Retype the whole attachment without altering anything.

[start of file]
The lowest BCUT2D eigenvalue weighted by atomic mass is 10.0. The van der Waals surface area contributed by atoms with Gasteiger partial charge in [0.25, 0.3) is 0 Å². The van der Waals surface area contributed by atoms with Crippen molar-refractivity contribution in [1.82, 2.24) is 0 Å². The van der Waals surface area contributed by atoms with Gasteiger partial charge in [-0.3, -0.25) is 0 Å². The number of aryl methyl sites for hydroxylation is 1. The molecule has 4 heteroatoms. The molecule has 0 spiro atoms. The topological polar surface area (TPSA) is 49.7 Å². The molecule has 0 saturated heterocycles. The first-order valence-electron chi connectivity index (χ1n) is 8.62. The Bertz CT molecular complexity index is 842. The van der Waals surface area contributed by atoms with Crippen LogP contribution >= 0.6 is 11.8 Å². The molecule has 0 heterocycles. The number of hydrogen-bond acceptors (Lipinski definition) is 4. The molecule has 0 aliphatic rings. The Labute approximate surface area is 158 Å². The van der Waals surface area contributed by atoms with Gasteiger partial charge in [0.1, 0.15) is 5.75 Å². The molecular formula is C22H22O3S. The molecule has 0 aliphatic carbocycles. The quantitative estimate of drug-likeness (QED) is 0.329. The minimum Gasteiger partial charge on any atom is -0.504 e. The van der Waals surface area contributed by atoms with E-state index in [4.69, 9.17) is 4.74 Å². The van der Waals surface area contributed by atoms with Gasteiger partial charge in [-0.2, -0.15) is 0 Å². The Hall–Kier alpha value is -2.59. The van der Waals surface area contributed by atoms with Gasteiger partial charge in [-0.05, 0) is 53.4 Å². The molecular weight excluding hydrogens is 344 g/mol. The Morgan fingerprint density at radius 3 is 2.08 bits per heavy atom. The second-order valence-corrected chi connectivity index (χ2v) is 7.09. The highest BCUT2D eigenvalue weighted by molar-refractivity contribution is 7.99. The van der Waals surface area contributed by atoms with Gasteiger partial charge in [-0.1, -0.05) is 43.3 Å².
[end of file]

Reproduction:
The lowest BCUT2D eigenvalue weighted by atomic mass is 10.0. The van der Waals surface area contributed by atoms with Gasteiger partial charge in [0.25, 0.3) is 0 Å². The van der Waals surface area contributed by atoms with Crippen molar-refractivity contribution in [1.82, 2.24) is 0 Å². The van der Waals surface area contributed by atoms with Gasteiger partial charge in [-0.3, -0.25) is 0 Å². The number of aryl methyl sites for hydroxylation is 1. The molecule has 4 heteroatoms. The molecule has 0 spiro atoms. The topological polar surface area (TPSA) is 49.7 Å². The molecule has 0 saturated heterocycles. The first-order valence-electron chi connectivity index (χ1n) is 8.62. The Bertz CT molecular complexity index is 842. The van der Waals surface area contributed by atoms with Crippen LogP contribution >= 0.6 is 11.8 Å². The molecule has 0 heterocycles. The number of hydrogen-bond acceptors (Lipinski definition) is 4. The molecule has 0 aliphatic rings. The Labute approximate surface area is 158 Å². The van der Waals surface area contributed by atoms with Gasteiger partial charge in [0.1, 0.15) is 5.75 Å². The molecular formula is C22H22O3S. The molecule has 0 aliphatic carbocycles. The quantitative estimate of drug-likeness (QED) is 0.329. The minimum Gasteiger partial charge on any atom is -0.504 e. The van der Waals surface area contributed by atoms with E-state index in [4.69, 9.17) is 4.74 Å². The van der Waals surface area contributed by atoms with Gasteiger partial charge in [-0.2, -0.15) is 0 Å². The Hall–Kier alpha value is -2.59. The van der Waals surface area contributed by atoms with Gasteiger partial charge in [-0.05, 0) is 53.4 Å². The molecular weight excluding hydrogens is 344 g/mol. The Morgan fingerprint density at radius 3 is 2.08 bits per heavy atom. The second-order valence-corrected chi connectivity index (χ2v) is 7.09. The highest BCUT2D eigenvalue weighted by molar-refractivity contribution is 7.99. The van der Waals surface area contributed by atoms with Gasteiger partial charge in [-0.1, -0.05) is 43.3 Å².